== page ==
Probationer jobs slump

21st August 2009 at 01:00
Only one in seven newly-qualified teachers secures permanent post

The number of probationers finding permanent jobs has plummeted to a new low, The TESS can reveal.

Returns to our annual survey from all 32 authorities show that only 477 out of 3,153 probationers employed last session have secured permanent teaching posts - or 15 per cent, a fall from 32 per cent since the first TESS probationer survey in 2007.

Three councils could not provide any permanent jobs - Glasgow, Scotland's largest education authority, along with Inverclyde and Renfrewshire. At this stage in 2007, Glasgow had found 70 permanent non-supply jobs for probationers. A spokeswoman said there were 1,000 fewer pupils in the city compared to this time in 2008; a staffing review next week could create some permanent posts.

Even when temporary posts and supply lists are factored in, only half of last year's probationers appear to have found work in Scotland.

Worried teachers' leaders have called on the Government to renege on its concordat with local authorities, and to fund attractive retirement packages to free up more teaching jobs. Education directors fear the recession is making teachers delay their retirement plans.

The picture varies widely across Scotland, but not a single auth- ority found permanent jobs for more than half of its probationers.

Ronnie Smith, general secretary of the Educational Institute of Scotland, was concerned not only about the overall number of people getting jobs, but the quality of those jobs. This was reflected by the falling number of permanent posts which, he said, was "really, really bad news".

He believes it may be time for ministers to take greater control and reconsider the concordat with authorities, which allows spending decisions to be made locally.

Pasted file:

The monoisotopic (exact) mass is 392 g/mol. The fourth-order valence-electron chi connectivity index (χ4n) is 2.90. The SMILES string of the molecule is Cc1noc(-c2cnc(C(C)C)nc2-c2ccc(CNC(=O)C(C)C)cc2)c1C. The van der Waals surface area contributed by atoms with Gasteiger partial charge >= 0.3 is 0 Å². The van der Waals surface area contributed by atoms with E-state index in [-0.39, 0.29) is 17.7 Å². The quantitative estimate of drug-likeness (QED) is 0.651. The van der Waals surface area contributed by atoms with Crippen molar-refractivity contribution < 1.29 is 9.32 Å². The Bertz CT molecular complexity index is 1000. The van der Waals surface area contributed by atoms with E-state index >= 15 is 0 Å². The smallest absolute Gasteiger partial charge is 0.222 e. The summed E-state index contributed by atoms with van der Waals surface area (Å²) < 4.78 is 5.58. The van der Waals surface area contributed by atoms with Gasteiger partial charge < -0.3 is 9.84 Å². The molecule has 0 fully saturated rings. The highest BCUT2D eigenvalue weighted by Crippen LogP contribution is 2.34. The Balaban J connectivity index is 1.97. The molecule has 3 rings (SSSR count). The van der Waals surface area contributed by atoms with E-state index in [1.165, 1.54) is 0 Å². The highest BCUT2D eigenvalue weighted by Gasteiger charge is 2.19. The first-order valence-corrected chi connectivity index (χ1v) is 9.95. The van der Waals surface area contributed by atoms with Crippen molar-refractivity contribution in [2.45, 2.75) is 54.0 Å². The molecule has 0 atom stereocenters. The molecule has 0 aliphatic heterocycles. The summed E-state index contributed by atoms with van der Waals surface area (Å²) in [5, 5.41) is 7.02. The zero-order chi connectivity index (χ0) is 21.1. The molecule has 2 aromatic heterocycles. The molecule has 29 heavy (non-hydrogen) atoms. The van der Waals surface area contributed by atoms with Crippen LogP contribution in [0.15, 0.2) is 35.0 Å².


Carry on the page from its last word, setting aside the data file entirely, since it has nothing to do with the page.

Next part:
Mr Smith suggested that more central control could address the widespread failure to achieve targets for lower class sizes, thus creating more jobs. The downward trend also made a case for offering retirement incentives to older teachers.

John Stodter, general secretary of the Association of Directors of Education in Scotland, said: "Local authorities have been struggling within their tight budget settlement, with a lot of demands contained in the concordat. They are beginning to feel the pressure."

He stressed that temporary employment was often a route into full-time employment. Even so, he called for a cash injection from the Government to allow councils to reduce the number of teachers at the end of their careers and increase opportunities for new teachers.

A Scottish Government spokes-man said: "We wouldn't expect every probationer to have a job at the start of the school term, as vacancies arise throughout the year. This is reflected through the regular GTCS surveys, the last in April showing 89 per cent of post-probationer teachers employed in a teaching role."

Local authorityProbationers 2008-09Total employed 2009-10 in permanent jobs





Aberdeen City2320276
Argyll and Bute481165923
City of Edinburgh21519*5134034
Comhairle nan Eilean1531230
Dumfries and Galloway882713141336
Dundee City7627**19440**3
East Ayrshire74615na20
East Dunbartonshire733**003**3
East Lothian85642na11
East Renfrewshire101927017
Glasgow City226000na75
North Ayrshire10519136na16
North Lanarkshire21215510na65
Orkney Islands1883545
Perth amp; Kinross80206143312
Scottish Borders50139459
Shetland Islands1520271
South Ayrshire65404819
South Lanarkshire232411031na68
West Dunbartonshire98624na22
West Lothian1634726216528

  • *Includes one post-probationer employed in a special school
  • **Figure includes four permanent supply staff also recorded in permanent jobs column
  • ***Figure only includes permanent supply jobs; an unspecified number of probationers will receive temporary supply work
  • ****Actual total will be larger as not all authorities could give figures for supply work
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